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John M. Coffee

For other people named John Coffee, see John Coffee (disambiguation).


John Main Coffee (January 23, 1897 - June 2, 1983) was a U.S. Representative from Washington.

Education

John coffee was born in Tacoma, Washington and attended the public schools. He then attended the University of Washington in Seattle, earning an A.B. and LL.B., 1920 and graduated from the law department of Yale Law School, J.D., in 1921.

He was admitted to the bar in 1922 and commenced practice as a lawyer in Tacoma, Washington.

Public Service

in 1922 he was appointed Secretary to United States Senator C.C. Dill until 1924. He then became Secretary of the Advisory Board of the National Recovery Administration, 1933-1935.

Coffee also served as Appraiser and examiner of Pierce County, Washington for the State Inheritance Tax and Escheat Division from 1933-1936 as well as Civil service commissioner for Tacoma, Washington, in 1936.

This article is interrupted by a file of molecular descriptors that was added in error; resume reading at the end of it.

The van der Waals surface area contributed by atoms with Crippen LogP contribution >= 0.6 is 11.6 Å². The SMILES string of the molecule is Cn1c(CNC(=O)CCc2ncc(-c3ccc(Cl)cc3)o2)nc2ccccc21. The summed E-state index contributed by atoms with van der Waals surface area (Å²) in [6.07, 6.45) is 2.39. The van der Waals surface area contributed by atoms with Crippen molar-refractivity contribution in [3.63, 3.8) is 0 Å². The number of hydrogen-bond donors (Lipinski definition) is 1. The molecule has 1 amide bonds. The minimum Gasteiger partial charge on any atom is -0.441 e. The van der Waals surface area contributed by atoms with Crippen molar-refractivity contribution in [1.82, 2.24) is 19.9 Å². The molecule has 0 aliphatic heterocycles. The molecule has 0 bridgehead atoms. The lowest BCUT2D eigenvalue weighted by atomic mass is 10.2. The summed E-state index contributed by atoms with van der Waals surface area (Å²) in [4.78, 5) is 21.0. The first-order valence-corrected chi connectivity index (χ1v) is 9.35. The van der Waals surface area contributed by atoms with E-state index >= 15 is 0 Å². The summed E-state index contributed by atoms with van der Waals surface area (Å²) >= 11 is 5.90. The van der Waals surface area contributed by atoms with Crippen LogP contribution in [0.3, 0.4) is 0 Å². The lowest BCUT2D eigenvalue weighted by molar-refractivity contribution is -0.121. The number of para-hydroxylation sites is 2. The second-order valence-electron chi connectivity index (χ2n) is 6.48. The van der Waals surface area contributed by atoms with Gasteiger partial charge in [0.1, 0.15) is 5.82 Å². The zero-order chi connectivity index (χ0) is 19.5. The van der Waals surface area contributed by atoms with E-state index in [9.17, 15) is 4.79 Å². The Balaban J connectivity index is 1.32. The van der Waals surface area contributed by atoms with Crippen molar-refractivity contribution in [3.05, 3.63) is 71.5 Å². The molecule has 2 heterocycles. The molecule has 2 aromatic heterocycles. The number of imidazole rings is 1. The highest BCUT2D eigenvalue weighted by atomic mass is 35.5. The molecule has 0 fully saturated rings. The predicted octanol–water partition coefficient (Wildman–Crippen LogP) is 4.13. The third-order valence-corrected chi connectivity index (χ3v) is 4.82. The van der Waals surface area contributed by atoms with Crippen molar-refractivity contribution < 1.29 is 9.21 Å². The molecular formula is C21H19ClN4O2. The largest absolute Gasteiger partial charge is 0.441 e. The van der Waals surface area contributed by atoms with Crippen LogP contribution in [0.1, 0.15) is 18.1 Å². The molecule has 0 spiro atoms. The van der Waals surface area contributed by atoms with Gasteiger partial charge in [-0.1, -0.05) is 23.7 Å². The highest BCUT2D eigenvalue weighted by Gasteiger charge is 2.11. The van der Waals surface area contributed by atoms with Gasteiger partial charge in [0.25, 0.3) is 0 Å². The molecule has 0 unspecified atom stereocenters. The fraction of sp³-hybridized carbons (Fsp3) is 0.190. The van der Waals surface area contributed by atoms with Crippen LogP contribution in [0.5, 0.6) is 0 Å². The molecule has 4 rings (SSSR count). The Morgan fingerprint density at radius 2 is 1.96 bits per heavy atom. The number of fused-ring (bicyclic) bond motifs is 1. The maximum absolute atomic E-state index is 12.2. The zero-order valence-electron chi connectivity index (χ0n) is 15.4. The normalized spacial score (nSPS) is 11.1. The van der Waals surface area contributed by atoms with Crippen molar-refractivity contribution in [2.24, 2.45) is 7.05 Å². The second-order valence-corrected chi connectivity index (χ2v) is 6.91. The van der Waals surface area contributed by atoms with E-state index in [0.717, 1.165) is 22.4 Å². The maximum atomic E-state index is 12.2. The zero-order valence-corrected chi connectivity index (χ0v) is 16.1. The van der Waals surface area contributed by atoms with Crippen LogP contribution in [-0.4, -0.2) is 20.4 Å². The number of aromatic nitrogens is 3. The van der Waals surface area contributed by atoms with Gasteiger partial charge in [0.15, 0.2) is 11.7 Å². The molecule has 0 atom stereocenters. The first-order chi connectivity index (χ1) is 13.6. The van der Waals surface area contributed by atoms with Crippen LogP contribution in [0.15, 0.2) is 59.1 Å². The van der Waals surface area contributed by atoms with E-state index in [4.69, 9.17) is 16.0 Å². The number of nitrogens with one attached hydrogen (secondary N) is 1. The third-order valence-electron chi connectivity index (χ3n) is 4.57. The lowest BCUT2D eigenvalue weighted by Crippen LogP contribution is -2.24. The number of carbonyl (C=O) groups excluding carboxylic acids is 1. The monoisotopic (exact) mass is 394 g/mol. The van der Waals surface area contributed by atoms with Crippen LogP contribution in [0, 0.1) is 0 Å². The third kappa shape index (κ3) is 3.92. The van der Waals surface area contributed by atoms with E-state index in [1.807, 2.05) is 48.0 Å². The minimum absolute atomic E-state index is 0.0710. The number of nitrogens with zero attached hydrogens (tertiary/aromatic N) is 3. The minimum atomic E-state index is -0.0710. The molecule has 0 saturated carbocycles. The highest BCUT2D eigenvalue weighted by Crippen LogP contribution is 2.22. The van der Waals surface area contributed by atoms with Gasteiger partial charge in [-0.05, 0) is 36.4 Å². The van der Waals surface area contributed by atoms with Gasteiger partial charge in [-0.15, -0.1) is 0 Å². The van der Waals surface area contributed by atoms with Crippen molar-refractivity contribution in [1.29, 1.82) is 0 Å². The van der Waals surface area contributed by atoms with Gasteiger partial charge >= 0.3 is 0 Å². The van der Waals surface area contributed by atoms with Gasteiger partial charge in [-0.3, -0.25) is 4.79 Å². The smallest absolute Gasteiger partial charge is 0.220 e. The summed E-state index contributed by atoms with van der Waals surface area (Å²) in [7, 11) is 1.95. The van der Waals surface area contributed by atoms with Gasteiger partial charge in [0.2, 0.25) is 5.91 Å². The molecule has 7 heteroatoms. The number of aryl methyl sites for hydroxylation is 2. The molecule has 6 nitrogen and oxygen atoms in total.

Election

Coffee was elected as a Democrat to the Seventy-fifth and to the four succeeding Congresses (January 3, 1937-January 3, 1947). He was an unsuccessful candidate for reelection in 1946 to the Eightieth Congress when he was defeated by Republican Thor Tollefson. Coffee would also run losing races in 1950 for the Eighty-second Congress and in 1958 to the Eighty-sixth Congress.

Death

He then became a practicing attorney in Tacoma, Washington, until his death in June 1983.

John Main Coffee Jr.

His son, John Main Coffee Jr. (died May 8, 2012) was a Unitarian minister and a longtime professor of history at Emerson College in Boston, Massachusetts, and coauthored A Century of Eloquence: the history of Emerson College, 1880-1980 and was editor of The Fare Box, a publication from the American Vecturist Association.[1]

References

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Preceded by
Wesley Lloyd
Member of the U.S. House of Representatives
from Washington's 6th congressional district

1937-1947
Succeeded by
Thor C. Tollefson

 This article incorporates public domain material from websites or documents of the Biographical Directory of the United States Congress.

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